On the Anniversary of Tropcial Storm Irene:
Stories of What Went Right
Over the last year, Vermonters have come together to rebuild, to cope and to understand the devastation and loss of life caused by the state’s worst natural disaster in more than 80 years. “These films take a look at individual and community-wide decisions that anticipate floods and protect the environment at the same time,” said David Deen, River Steward for the Connecticut River Watershed Council.
These two examples, and dozens more around Vermont, show where careful decisions about how to build and where to protect natural spots that prevent flood damage can save money, protect the environment and help keep Vermonters from harm.
It’s a lesson the state is in a good position to take advantage of, and an important one given what is now known about the increasing risk of flooding in a changing climate.
The Connecticut River Watershed Council and The Conservation Law Foundation have joined together to look at why Otter Creek in Rutland leapt up as Irene Struck, increasing in flow by nearly 20 times in the space of a little more than a day, while downstream in Middlebury the river rose much more gradually, and more safely. The film is narrated by Gov. Howard Dean.
“The acres and acres of swamps, wetlands and flood plains stand ready to absorb the water from Otter Creek each spring, and they stood ready after Irene. We don’t often think of that kind of natural flood protection in terms of how much money it saves, but it does,” said Louis Porter, Lake Champlain Lakekeeper for the Conservation Law Foundation.
Would the stone bridge in Middlebury have been severely damaged in the flood otherwise? It is impossible to say for sure, but what is clear is that instead of gathering more water as it rushed downstream in the hours and days after Irene, the river lost force and volume instead.
Caption: The organizations also looked at the decision to install larger culverts, including near the headwaters of the West River high in the Green Mountain National Forest. One such culvert, on Jenny Coolidge Brook, still stood after Tropical Storm Irene, while others near it failed, preventing a costly replacement and preventing erosion and other flood damage.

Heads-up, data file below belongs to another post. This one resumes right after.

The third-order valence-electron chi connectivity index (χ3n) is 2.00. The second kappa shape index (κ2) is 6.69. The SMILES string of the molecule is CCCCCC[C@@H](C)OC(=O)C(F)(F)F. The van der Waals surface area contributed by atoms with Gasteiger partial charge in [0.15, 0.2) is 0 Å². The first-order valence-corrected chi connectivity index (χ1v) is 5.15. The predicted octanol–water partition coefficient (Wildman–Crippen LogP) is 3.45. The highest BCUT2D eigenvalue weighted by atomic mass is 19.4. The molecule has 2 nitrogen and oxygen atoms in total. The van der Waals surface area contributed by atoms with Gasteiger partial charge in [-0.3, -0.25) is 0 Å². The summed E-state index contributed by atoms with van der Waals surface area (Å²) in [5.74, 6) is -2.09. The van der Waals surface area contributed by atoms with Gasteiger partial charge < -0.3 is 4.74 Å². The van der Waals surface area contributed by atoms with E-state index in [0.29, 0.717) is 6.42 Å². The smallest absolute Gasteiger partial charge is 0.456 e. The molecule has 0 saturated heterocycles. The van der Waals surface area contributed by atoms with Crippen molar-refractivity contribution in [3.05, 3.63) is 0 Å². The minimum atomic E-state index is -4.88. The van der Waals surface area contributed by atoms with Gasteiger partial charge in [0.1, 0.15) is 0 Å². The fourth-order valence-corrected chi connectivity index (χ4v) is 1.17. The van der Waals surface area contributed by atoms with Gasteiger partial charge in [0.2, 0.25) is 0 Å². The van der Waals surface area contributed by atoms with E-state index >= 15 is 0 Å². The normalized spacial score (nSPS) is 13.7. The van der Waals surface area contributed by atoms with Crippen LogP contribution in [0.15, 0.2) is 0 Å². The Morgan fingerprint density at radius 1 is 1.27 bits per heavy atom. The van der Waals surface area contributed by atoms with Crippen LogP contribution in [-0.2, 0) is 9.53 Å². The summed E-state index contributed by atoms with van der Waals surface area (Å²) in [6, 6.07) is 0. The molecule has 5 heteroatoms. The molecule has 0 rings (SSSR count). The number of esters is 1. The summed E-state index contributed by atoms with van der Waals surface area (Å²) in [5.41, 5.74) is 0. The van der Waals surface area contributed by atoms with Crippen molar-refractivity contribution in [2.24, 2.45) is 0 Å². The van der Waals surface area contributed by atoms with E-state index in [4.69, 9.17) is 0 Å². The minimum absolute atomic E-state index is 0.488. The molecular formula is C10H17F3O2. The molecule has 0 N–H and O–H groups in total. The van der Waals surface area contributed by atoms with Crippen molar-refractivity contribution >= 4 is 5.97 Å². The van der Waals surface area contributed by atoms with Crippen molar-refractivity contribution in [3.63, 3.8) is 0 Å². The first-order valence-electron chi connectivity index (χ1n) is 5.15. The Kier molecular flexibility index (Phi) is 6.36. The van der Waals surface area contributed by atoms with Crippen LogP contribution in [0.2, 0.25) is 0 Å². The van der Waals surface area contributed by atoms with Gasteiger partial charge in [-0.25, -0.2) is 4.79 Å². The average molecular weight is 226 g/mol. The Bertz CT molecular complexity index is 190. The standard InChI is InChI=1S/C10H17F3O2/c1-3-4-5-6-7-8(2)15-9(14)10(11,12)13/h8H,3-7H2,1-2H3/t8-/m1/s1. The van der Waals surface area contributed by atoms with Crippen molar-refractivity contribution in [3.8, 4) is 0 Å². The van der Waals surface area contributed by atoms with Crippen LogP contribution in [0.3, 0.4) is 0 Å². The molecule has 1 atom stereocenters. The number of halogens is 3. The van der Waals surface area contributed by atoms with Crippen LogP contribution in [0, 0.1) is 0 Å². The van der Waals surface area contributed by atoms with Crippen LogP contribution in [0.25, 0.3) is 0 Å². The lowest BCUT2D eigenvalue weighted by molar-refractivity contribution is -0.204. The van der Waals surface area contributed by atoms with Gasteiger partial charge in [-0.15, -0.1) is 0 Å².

In the second piece, CRWC, CLF and HMF took a close look a culvert near the headwaters of the West River high in the Green Mountain National Forest. That single culvert on Jenny Coolidge Brook, replaced as part of a decision by the National Park Service to install larger such structures, has an important tale to tell. As other structures nearby were wiped out, the Jenny Coolidge culvert remained standing, not only saving money because it did not have to be replaced, but preventing erosion and other flood damage and danger as well.
“The Forest Service thought ahead by replacing an undersized culvert with an open bottomed properly sized culvert. The culvert handily withstood the high flows from Irene. The films take a look at individual and community wide decisions that anticipate floods and protect the environment at the same time,” said David Deen, River Steward for the Connecticut River Watershed Council.
CRWC Takes Action When Things Don’t Go Right
Unfortunately, there are many stories of things that didn’t go right in response to Tropical Storm Irene. One example, the straightening and dredging of five miles of the Chickley River in Hawley, MA went way beyond what was necessary to repair and protect roads, bridges and private property. In mid-November 2011, CRWC sent a letter to the Massachusetts Department of Environmental Protection (DEP) documenting the damage of post-flood work on the Chickley River and calling on DEP to increase its oversight. Later that month, DEP ordered the contractor to cease and desist its work and to repair the environmental damage it caused. On May 17, 2012 the CRWC, representing a group of citizens, was given legal standing as an intervenor group after E.T.&L. Corporation appealed DEP's enforcement order for damage to the Chickley River in Hawley. We have fought hard for this seat and have been actively participating in negotiations to restore the river. Read more.
For more about Irene's damage to rivers and streams, read Ted Williams recent article in FlyRod+Reel Online: "Due to an ancient superstition, trout streams all across the Northeast are being sacrificed."
CLF and CRWC would like to thank those who helped in the creation of these films, including Gov. Howard Dean, the High Meadows Fund, Riverbank Media, Lighthawk, the Vermont Agency of Natural Resources, Vermont Natural Resources Council, The Nature Conservancy, U.S. Fish and Wildlife Service, the U.S. Forest Service, Douglas Perkins, LPCTV, PEGTV and the Windham Regional Commission.
Photo credits (above): Greg Russ, White River Partnership
Image Credits at Right - Illustrations: Bill Singleton; Photos: ©Al Braden www.albradenphoto.com, CRWC Staff.